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Immigration reform school [Commentary]

Time for a brutal assessment regarding the state of immigration reform in America. Extreme partisans on both sides of the aisle — you will not like what you read over the next two minutes. Hopefully, the rest of you will chew on it for a bit.

First, the GOP. The upside here is that a majority of Republicans seem to have at least some appreciation for the rule of law. In the context of immigration reform, this instinct plays out in a desire to enforce the law — just like every other civilized country in the world, especially Mexico.

Yet Republicans have fallen short of the mark. We love to praise Ronald Reagan but conveniently forget that he signed a real amnesty bill. You can look it up: Almost three million illegal immigrants were made legal under his watch.

Moreover, some of our more zealous candidates tend to advocate positions that might play well in primaries but are wholly unenforceable in real life. The proposal to round up as many as 14 million "undocumented" foreigners prior to consideration of immigration reform fits here. And I won't get into how such an untenable proposal sounds to people of good faith (particularly independents) who want viable solutions to our border problems.

And then there are the Democrats. The Party of FDR, Truman and Kennedy now laughs out loud whenever the issue of border security is introduced. In states like Maryland, successful Democrats run on platforms that offer sanctuary status — a public position that assures people in the country illegally that the state is not serious about enforcing its laws.

Some of you more naive types might think that such an "open borders" policy would constitute an "unforced error" in a time of terror, but far from it. In reliably blue states, an open invitation to flaunt the law carries no adverse consequences. In fact, all the better to run up the score with Hispanic voters. You might have noticed the sitting U.S. president is of this ilk. Recall his cynical "maybe [the Republicans] need a moat; maybe they'll need alligators" line about border security from 2011. The fact that such unserious rhetoric actually works should remind everyone how far left a once proud blue collar party has digressed.

Unfortunately, the respective parties have left us between a rock and a hard place. The Republicans are deathly afraid, and the Democrats don't really care. What to do?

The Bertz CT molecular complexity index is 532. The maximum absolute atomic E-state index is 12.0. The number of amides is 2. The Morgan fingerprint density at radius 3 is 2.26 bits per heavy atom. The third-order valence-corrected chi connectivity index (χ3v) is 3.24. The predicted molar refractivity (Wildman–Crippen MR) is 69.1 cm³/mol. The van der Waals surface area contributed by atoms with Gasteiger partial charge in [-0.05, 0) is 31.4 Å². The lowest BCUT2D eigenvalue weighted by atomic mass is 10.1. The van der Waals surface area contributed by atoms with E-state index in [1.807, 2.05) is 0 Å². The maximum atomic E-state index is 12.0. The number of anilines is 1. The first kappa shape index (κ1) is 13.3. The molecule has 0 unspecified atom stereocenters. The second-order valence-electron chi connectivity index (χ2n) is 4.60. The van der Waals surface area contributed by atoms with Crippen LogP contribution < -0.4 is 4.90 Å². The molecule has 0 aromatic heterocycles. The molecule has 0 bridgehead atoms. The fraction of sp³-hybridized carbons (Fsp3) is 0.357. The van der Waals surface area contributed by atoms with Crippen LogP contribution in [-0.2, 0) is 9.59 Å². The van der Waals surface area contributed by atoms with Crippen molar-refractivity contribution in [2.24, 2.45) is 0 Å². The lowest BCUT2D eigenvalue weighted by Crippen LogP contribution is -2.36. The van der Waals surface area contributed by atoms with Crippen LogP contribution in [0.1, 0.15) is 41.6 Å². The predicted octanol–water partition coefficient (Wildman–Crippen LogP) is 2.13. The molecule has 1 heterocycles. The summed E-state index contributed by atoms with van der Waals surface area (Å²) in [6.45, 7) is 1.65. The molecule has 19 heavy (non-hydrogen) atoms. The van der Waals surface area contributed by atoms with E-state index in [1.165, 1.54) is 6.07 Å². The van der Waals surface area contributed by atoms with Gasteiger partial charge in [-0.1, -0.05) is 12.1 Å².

Herewith, a plan:

First, hire as many additional border agents as needed to get the job done. Once personnel needs are met, complete fencing where it makes sense (remember fences work — just ask any West Bank Israeli). Then, utilize state-of-the-art drone technology to police difficult to defend places along the border. Finally, sit down with President Enrique Peña Nieto of Mexico to reiterate why America is getting as serious about border control as … Mexico. Play hardball if required, but President Nieto's active cooperation is a necessary element of southern border security.

Once objective, quantifiable security measures are up and running, serious people from both sides of the aisle can get down to work. Serious in this context means arriving at a working definition of "amnesty."

My view is to promote a "path to legality" for those who are here illegally but possess a clean criminal record, marketable job skills, at least some proficiency in English and owe no back taxes. An additional military or public service commitment could be added here as well.

Still, the path will be narrow. These prerequisites mean the individual will become a legal, non-citizen, guest worker for a period of years. Welfare benefits will not be available, but the promise of a legal residency should help bring the "hidden millions" out from the shadows.

Important note: The politically thorny issue of ultimate citizenship can be worked out during negotiations. Some will insist that those who arrived illegally should never be rewarded with full citizenship. Others will offer that a fresh beginning requires a real shot at full legal status. Regardless of where one falls on this issue, it should be beyond question that those who followed legal process and did the right thing should be first in line for citizenship.

One last point. The humanitarian crisis of 2014 must be solved as soon as possible. Children who have a credible claim of persecution in their home country should be allowed to stay just like any other person seeking asylum. The remainder should be returned to their parents. Money required to fund both policies should be appropriated, quickly.

Robert L. Ehrlich Jr.'s column appears Sundays. The former Maryland governor and member of Congress is a partner at the law firm King & Spalding and the author of "Turn this Car Around" and "America: Hope for Change" — books about national politics. His email is

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